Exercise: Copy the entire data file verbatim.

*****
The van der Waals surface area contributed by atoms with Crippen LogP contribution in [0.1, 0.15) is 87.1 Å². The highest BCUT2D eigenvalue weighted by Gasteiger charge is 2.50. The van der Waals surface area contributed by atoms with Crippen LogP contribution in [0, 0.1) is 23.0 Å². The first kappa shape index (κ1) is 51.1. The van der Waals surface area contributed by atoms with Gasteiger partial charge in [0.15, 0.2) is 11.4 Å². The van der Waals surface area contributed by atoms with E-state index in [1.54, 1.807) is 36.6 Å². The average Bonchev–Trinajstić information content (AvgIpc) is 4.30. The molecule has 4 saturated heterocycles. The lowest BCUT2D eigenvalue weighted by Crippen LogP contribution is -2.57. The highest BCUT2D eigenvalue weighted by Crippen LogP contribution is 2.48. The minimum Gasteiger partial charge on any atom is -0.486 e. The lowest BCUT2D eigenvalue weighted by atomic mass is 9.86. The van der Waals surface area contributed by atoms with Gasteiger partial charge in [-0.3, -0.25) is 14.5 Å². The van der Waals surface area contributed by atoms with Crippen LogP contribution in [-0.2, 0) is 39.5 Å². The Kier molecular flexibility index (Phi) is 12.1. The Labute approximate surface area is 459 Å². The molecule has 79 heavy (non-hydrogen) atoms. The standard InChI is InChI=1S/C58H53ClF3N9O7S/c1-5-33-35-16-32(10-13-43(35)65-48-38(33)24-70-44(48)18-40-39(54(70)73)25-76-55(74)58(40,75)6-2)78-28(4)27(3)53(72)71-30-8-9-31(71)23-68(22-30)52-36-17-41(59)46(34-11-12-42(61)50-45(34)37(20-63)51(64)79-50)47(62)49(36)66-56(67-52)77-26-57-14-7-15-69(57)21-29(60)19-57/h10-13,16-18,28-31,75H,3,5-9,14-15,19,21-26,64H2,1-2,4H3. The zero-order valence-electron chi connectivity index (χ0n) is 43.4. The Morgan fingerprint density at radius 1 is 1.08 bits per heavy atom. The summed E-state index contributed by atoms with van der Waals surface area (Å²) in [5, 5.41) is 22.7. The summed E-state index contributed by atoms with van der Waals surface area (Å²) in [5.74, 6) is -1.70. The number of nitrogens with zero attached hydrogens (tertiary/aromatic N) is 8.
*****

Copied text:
The van der Waals surface area contributed by atoms with Crippen LogP contribution in [0.1, 0.15) is 87.1 Å². The highest BCUT2D eigenvalue weighted by Gasteiger charge is 2.50. The van der Waals surface area contributed by atoms with Crippen LogP contribution in [0, 0.1) is 23.0 Å². The first kappa shape index (κ1) is 51.1. The van der Waals surface area contributed by atoms with Gasteiger partial charge in [0.15, 0.2) is 11.4 Å². The van der Waals surface area contributed by atoms with E-state index in [1.54, 1.807) is 36.6 Å². The average Bonchev–Trinajstić information content (AvgIpc) is 4.30. The molecule has 4 saturated heterocycles. The lowest BCUT2D eigenvalue weighted by Crippen LogP contribution is -2.57. The highest BCUT2D eigenvalue weighted by Crippen LogP contribution is 2.48. The minimum Gasteiger partial charge on any atom is -0.486 e. The lowest BCUT2D eigenvalue weighted by atomic mass is 9.86. The van der Waals surface area contributed by atoms with Gasteiger partial charge in [-0.3, -0.25) is 14.5 Å². The van der Waals surface area contributed by atoms with Crippen LogP contribution in [-0.2, 0) is 39.5 Å². The Kier molecular flexibility index (Phi) is 12.1. The Labute approximate surface area is 459 Å². The molecule has 79 heavy (non-hydrogen) atoms. The standard InChI is InChI=1S/C58H53ClF3N9O7S/c1-5-33-35-16-32(10-13-43(35)65-48-38(33)24-70-44(48)18-40-39(54(70)73)25-76-55(74)58(40,75)6-2)78-28(4)27(3)53(72)71-30-8-9-31(71)23-68(22-30)52-36-17-41(59)46(34-11-12-42(61)50-45(34)37(20-63)51(64)79-50)47(62)49(36)66-56(67-52)77-26-57-14-7-15-69(57)21-29(60)19-57/h10-13,16-18,28-31,75H,3,5-9,14-15,19,21-26,64H2,1-2,4H3. The zero-order valence-electron chi connectivity index (χ0n) is 43.4. The Morgan fingerprint density at radius 1 is 1.08 bits per heavy atom. The summed E-state index contributed by atoms with van der Waals surface area (Å²) in [5, 5.41) is 22.7. The summed E-state index contributed by atoms with van der Waals surface area (Å²) in [5.74, 6) is -1.70. The number of nitrogens with zero attached hydrogens (tertiary/aromatic N) is 8.